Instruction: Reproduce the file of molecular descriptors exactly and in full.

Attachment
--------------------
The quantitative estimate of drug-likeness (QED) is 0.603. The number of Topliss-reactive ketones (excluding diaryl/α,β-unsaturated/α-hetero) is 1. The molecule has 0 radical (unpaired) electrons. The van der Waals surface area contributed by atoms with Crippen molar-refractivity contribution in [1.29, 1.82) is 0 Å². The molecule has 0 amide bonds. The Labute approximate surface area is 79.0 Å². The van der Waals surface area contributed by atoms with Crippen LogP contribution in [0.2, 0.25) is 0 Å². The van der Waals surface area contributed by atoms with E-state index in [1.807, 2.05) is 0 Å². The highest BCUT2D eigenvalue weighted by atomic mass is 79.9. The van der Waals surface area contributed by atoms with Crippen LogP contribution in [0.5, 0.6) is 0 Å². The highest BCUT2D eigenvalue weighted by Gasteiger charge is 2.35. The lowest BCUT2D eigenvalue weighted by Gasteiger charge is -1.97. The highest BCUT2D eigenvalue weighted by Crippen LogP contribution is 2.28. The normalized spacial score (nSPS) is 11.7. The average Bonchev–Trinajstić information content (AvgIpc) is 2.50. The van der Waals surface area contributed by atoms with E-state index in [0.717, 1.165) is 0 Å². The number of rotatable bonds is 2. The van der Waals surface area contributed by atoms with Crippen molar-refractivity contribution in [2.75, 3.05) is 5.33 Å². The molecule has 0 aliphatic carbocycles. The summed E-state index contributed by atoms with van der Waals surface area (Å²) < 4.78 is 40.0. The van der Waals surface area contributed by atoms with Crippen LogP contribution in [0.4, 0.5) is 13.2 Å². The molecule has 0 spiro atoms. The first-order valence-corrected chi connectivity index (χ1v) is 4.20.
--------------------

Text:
The quantitative estimate of drug-likeness (QED) is 0.603. The number of Topliss-reactive ketones (excluding diaryl/α,β-unsaturated/α-hetero) is 1. The molecule has 0 radical (unpaired) electrons. The van der Waals surface area contributed by atoms with Crippen molar-refractivity contribution in [1.29, 1.82) is 0 Å². The molecule has 0 amide bonds. The Labute approximate surface area is 79.0 Å². The van der Waals surface area contributed by atoms with Crippen LogP contribution in [0.2, 0.25) is 0 Å². The van der Waals surface area contributed by atoms with E-state index in [1.807, 2.05) is 0 Å². The highest BCUT2D eigenvalue weighted by atomic mass is 79.9. The van der Waals surface area contributed by atoms with Crippen LogP contribution in [0.5, 0.6) is 0 Å². The highest BCUT2D eigenvalue weighted by Gasteiger charge is 2.35. The lowest BCUT2D eigenvalue weighted by Gasteiger charge is -1.97. The highest BCUT2D eigenvalue weighted by Crippen LogP contribution is 2.28. The normalized spacial score (nSPS) is 11.7. The average Bonchev–Trinajstić information content (AvgIpc) is 2.50. The van der Waals surface area contributed by atoms with E-state index in [0.717, 1.165) is 0 Å². The number of rotatable bonds is 2. The van der Waals surface area contributed by atoms with Crippen molar-refractivity contribution in [2.75, 3.05) is 5.33 Å². The molecule has 0 aliphatic carbocycles. The summed E-state index contributed by atoms with van der Waals surface area (Å²) < 4.78 is 40.0. The van der Waals surface area contributed by atoms with Crippen LogP contribution in [0.4, 0.5) is 13.2 Å². The molecule has 0 spiro atoms. The first-order valence-corrected chi connectivity index (χ1v) is 4.20.